A financial thriller that chronicles the exuberance of quick stock market success and the devastation of greed.
In 1992, Jay Jackson needed a respite from the hustle and bustle of Silicon Valley, so he moved to Kauai, Hawaii, bought a bed-and-breakfast, and got a beautiful Hawaiian girlfriend. After eight years, he’s content with his decision, but he’s suffering some financial distress: his savings are depleted, and the slagging tourism industry is pinching his B&B profits. Stevy Stanford, an old friend known for his razor-sharp mind and dogged pursuit of financial windfalls, calls to let Jay in on his latest venture: a technology company, Galaxy, has concocted a way to revolutionize digital advertising and has acquired 14 patents to corner the market. Stevy has inside information that the company’s soon to go public, so he buys the rights to another investor’s future stock holdings, anticipating a massive score in the near future. Jay enthusiastically jumps onboard despite his lack of investment savvy, eager to ride Stevy’s wave to financial freedom. However, the market gets hit by a major correction, and then the tragedy of 9/11 brings it to a crashing halt. Galaxy’s initial public offering is continually postponed, and when it merges with another company, it significantly dilutes the value of Jay’s and Stevy’s holdings. Jay is so beleaguered that he starts playing craps at casinos to supplement his income, and Stevy seems poised for financial ruin. Debut author Free intelligently weaves a tale about the elusiveness of luck and the magnetic draw of greed. Jay, his narrator, frantically chases the ultimate win, sacrificing the contentment of his former, island-bound life: “I believed good fortune came in waves. I believed that there was an ever-present dialectic: winning, then losing, then flat lining.” The microscopic focus on the minutiae of financial deals will intimidate many readers; as a result, the book will primarily appeal to those with an interest in and some knowledge of investment. Also, the plot tends to digressively wander too far afield; for example, a subplot involving Jay’s tutelage of a 17-year-old girl seems out of place. However, the book offers a thoughtful take on the psychological stakes of gambling.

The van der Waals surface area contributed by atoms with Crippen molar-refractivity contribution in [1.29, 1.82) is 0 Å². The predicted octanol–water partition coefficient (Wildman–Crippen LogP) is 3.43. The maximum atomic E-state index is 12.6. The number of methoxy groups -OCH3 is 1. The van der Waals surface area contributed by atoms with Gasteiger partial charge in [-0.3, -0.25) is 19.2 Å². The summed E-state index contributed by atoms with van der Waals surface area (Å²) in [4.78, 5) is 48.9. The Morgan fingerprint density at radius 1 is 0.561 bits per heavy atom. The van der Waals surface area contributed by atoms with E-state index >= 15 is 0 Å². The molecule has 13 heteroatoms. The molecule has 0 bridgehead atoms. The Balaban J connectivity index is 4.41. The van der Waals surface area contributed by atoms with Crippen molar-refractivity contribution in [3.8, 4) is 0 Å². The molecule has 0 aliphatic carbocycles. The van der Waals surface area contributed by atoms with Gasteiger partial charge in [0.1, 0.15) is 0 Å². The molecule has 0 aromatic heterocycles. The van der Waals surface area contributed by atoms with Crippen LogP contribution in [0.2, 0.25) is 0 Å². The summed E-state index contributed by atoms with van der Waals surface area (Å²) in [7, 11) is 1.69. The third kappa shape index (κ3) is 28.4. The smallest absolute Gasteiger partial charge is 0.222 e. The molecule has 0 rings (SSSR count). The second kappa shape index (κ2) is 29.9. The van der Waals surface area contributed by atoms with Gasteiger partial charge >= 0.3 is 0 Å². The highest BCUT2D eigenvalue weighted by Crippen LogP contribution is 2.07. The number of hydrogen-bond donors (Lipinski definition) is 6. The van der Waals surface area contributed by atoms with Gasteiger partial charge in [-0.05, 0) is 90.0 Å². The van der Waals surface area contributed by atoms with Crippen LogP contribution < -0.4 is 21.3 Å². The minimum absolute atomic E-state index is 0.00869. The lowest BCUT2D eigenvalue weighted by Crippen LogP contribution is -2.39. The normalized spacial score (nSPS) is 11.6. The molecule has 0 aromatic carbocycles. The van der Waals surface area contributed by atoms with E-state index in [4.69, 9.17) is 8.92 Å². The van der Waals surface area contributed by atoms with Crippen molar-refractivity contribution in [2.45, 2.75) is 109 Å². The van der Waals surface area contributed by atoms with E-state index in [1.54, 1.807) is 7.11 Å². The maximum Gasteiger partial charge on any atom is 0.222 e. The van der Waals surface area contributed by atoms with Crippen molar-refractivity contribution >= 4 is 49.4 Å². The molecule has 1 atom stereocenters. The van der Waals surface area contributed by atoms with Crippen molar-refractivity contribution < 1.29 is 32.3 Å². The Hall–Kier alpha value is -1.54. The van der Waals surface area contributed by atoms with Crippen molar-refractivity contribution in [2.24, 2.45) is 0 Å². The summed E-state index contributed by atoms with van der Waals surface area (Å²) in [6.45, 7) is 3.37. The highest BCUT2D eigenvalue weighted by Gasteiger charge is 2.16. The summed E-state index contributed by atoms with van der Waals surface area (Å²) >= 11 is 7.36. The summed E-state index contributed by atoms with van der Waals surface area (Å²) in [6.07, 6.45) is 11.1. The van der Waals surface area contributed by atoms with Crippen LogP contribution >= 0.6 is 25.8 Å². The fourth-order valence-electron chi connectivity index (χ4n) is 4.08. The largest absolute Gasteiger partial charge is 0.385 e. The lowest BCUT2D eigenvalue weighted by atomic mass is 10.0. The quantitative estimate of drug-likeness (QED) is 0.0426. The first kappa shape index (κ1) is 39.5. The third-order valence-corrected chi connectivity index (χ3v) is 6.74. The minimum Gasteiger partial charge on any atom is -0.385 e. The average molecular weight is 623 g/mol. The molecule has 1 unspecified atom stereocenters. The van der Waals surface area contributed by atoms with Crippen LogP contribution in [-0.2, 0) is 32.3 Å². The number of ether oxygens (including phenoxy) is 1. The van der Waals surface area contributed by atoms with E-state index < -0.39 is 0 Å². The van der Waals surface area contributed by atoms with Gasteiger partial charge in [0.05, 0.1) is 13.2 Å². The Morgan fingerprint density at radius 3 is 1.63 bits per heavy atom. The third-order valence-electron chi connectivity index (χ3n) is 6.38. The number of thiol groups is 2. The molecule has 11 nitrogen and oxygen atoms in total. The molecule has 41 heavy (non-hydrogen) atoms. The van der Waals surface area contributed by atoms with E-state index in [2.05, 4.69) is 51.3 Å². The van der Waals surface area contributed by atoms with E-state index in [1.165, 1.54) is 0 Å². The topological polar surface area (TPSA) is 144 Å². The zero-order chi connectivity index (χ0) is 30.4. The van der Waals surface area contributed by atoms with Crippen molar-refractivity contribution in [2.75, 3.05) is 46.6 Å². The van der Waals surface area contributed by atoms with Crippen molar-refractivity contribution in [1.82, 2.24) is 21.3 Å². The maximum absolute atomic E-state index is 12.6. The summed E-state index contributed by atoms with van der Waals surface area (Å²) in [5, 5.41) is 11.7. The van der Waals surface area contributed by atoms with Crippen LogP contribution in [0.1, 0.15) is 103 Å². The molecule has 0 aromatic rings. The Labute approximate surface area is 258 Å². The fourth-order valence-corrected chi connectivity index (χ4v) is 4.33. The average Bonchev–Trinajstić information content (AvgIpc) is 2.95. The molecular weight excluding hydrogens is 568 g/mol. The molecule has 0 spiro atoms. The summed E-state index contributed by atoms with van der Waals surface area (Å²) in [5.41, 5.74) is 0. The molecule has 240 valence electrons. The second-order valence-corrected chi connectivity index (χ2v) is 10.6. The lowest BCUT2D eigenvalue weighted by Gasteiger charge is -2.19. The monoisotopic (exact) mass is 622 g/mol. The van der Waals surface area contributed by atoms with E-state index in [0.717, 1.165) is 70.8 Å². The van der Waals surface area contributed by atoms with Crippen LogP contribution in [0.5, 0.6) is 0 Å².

A technically challenging and narratively undisciplined novel but a philosophically astute look at the foibles of modern capitalism.